A lot of dental health professionals who have leveraged this model now believe that teledentistry represents the next phase of oral healthcare and possesses extraordinary potential when it comes to ameliorating dental treatments of the near future.
Dr. Nestor Villarreal, DDS, of Bellaire Bay Dental Care in Naples, Florida is one such individual.
“With my current concerns of keeping patients and their families safe during the COVID-19 pandemic, teledentistry enables me to provide safe consultations and dental care to those who otherwise might have to wait for treatment.”
“Reassuring patients with live video allows me to evaluate emergencies and provide care instructions. As I look to the future, I believe teledentistry will help dental professionals build healthier communities by expanding the reach and capabilities of traditional dental practices,” Dr. Villarreal explains.
In a recent article published on Dental Tribune International, two highly established dentists- UK-based Dr Yasmin George and Australia’s Dr Jalal Khan- shared their experiences implementing teledentistry.
Dr. George defined a certain instance in which she had, with the help of a phone camera, instructed a patient’s husband on how to temporarily seal off the former’s broken tooth “with a bit of filling material”.
Both Dr. Khan and Dr. George asserted that they would carry on with offering teledentistry services, peculiarly during the pre-diagnostic stages of treatment.
The pandemic is not likely to end anytime soon, and in-office dental check-ups will continue to be sparse. The potential for teledentistry at this stage is pretty straightforward.
Now is the time to innovate, to formulate a fresh model for oral healthcare, one that will be efficient, cost-effective, and more impartial for all. What the industry is witnessing at this point in time is that telehealth adoption and application is rapidly becoming instrumental for dentists to provide care that is based on disease prevention and whole-person health.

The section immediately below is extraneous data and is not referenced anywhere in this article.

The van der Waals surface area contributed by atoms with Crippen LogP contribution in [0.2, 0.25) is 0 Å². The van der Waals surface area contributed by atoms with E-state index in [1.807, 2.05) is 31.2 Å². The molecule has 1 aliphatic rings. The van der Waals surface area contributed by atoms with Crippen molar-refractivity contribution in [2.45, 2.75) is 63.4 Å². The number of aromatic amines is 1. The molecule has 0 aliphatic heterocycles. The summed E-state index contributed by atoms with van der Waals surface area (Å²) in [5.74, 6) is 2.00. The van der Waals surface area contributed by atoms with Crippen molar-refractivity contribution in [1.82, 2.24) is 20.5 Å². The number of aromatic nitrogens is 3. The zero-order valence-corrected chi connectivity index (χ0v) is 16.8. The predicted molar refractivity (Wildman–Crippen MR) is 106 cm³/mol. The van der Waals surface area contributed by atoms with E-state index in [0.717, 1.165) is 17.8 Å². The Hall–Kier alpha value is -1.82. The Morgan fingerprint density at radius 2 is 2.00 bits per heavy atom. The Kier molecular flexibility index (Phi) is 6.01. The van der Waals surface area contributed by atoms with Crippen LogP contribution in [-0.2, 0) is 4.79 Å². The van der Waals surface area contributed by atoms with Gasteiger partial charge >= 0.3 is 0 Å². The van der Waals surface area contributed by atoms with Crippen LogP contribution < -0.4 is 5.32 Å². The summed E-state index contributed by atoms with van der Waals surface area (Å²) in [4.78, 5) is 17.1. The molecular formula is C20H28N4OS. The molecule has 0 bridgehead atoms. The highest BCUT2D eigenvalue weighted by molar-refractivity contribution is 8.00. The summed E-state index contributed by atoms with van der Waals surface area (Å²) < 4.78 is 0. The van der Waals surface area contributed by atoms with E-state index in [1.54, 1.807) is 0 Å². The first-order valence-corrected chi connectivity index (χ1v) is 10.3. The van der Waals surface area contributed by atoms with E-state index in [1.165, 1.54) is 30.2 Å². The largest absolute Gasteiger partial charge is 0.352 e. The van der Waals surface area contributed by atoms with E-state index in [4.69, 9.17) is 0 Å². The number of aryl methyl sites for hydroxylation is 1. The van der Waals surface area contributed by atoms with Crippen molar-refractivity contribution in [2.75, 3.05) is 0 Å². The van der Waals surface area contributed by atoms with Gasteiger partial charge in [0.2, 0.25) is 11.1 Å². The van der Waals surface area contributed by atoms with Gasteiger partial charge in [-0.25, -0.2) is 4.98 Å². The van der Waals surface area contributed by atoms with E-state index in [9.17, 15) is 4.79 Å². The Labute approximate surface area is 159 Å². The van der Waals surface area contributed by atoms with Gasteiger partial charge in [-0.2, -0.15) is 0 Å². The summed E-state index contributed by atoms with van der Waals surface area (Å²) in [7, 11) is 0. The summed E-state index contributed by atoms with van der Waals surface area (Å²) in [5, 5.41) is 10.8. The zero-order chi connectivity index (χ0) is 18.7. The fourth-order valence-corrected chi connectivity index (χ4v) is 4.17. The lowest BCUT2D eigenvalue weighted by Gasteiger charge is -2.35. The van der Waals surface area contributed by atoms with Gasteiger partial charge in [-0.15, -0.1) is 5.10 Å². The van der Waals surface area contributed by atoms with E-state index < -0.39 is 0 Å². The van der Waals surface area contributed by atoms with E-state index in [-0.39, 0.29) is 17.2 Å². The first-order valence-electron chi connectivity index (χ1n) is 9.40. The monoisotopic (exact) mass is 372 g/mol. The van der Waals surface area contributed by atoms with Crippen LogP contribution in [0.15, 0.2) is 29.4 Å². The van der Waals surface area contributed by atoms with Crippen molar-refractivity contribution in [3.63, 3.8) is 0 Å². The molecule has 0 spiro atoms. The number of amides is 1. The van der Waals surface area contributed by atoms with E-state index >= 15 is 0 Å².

As the industry begins to embrace value-based care, telehealth can provide additional revenue while augmenting dental care access for new and existing patients. This trend can also mitigate costs by providing access to preventive and primary care, and keeping patients out of EDs for non-emergency dental cases.
Progressive organizations should be on the lookout for new technologies and solutions that can help streamline their workflows and make care delivery more efficient. For example, integrating a dental software with your teledentistry platform can make data management a lot less troublesome for you.
Finally, as the teledentistry model continues to expand, enduring policy changes are necessary for the extensive adoption of teledentistry-enabled preventive services and care coordination.
State policymakers and oral health providers should act right away to make sure that the policies they formulate hereon permit members of the dental workforce to deliver telehealth services and simultaneously update reimbursement policies so that both private and public insurers can cover remote provider-patient interactions through conventional or store-and-forward mechanisms.
As we continue to leverage telehealth as a limited-time solution during the pandemic, we must also make sure it is durable to make it an integral part of the dental ecosystem moving forward. We need to constantly be on the lookout for new ways to adopt and innovate in telehealth.
This means we need to take the necessary steps, and we need to take them right now!
About the Author
Rahul Varshneya is the co-founder and president of Arkenea, a digital health consulting firm. Rahul has been featured as a technology thought leader across Bloomberg TV, Forbes, HuffPost, Inc, among others.